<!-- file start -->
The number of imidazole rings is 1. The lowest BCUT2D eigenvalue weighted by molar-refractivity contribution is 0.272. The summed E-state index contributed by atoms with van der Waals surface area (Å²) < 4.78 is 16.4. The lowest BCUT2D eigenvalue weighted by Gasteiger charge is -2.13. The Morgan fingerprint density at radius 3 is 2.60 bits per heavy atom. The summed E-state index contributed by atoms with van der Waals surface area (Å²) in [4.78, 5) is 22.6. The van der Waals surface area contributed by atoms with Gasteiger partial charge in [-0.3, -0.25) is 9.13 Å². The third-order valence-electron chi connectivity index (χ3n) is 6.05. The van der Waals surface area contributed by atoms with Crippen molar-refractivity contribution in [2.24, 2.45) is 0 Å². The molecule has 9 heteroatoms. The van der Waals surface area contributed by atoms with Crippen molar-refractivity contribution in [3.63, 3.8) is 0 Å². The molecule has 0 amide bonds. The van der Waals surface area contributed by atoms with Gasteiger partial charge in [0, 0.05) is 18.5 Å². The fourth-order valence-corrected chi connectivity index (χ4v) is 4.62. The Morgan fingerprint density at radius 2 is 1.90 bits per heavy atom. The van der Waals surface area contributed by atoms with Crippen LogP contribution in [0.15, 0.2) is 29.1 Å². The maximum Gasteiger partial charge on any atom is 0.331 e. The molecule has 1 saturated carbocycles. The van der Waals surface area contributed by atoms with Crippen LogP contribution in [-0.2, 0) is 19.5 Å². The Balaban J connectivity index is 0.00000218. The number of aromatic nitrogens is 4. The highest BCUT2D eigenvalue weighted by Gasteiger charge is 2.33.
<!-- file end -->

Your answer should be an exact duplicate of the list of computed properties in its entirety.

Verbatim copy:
The number of imidazole rings is 1. The lowest BCUT2D eigenvalue weighted by molar-refractivity contribution is 0.272. The summed E-state index contributed by atoms with van der Waals surface area (Å²) < 4.78 is 16.4. The lowest BCUT2D eigenvalue weighted by Gasteiger charge is -2.13. The Morgan fingerprint density at radius 3 is 2.60 bits per heavy atom. The summed E-state index contributed by atoms with van der Waals surface area (Å²) in [4.78, 5) is 22.6. The van der Waals surface area contributed by atoms with Gasteiger partial charge in [-0.3, -0.25) is 9.13 Å². The third-order valence-electron chi connectivity index (χ3n) is 6.05. The van der Waals surface area contributed by atoms with Crippen molar-refractivity contribution in [2.24, 2.45) is 0 Å². The molecule has 9 heteroatoms. The van der Waals surface area contributed by atoms with Crippen molar-refractivity contribution in [3.63, 3.8) is 0 Å². The molecule has 0 amide bonds. The van der Waals surface area contributed by atoms with Gasteiger partial charge in [0, 0.05) is 18.5 Å². The fourth-order valence-corrected chi connectivity index (χ4v) is 4.62. The Morgan fingerprint density at radius 2 is 1.90 bits per heavy atom. The van der Waals surface area contributed by atoms with Crippen LogP contribution in [0.15, 0.2) is 29.1 Å². The maximum Gasteiger partial charge on any atom is 0.331 e. The molecule has 1 saturated carbocycles. The van der Waals surface area contributed by atoms with Crippen LogP contribution in [-0.2, 0) is 19.5 Å². The Balaban J connectivity index is 0.00000218. The number of aromatic nitrogens is 4. The highest BCUT2D eigenvalue weighted by Gasteiger charge is 2.33.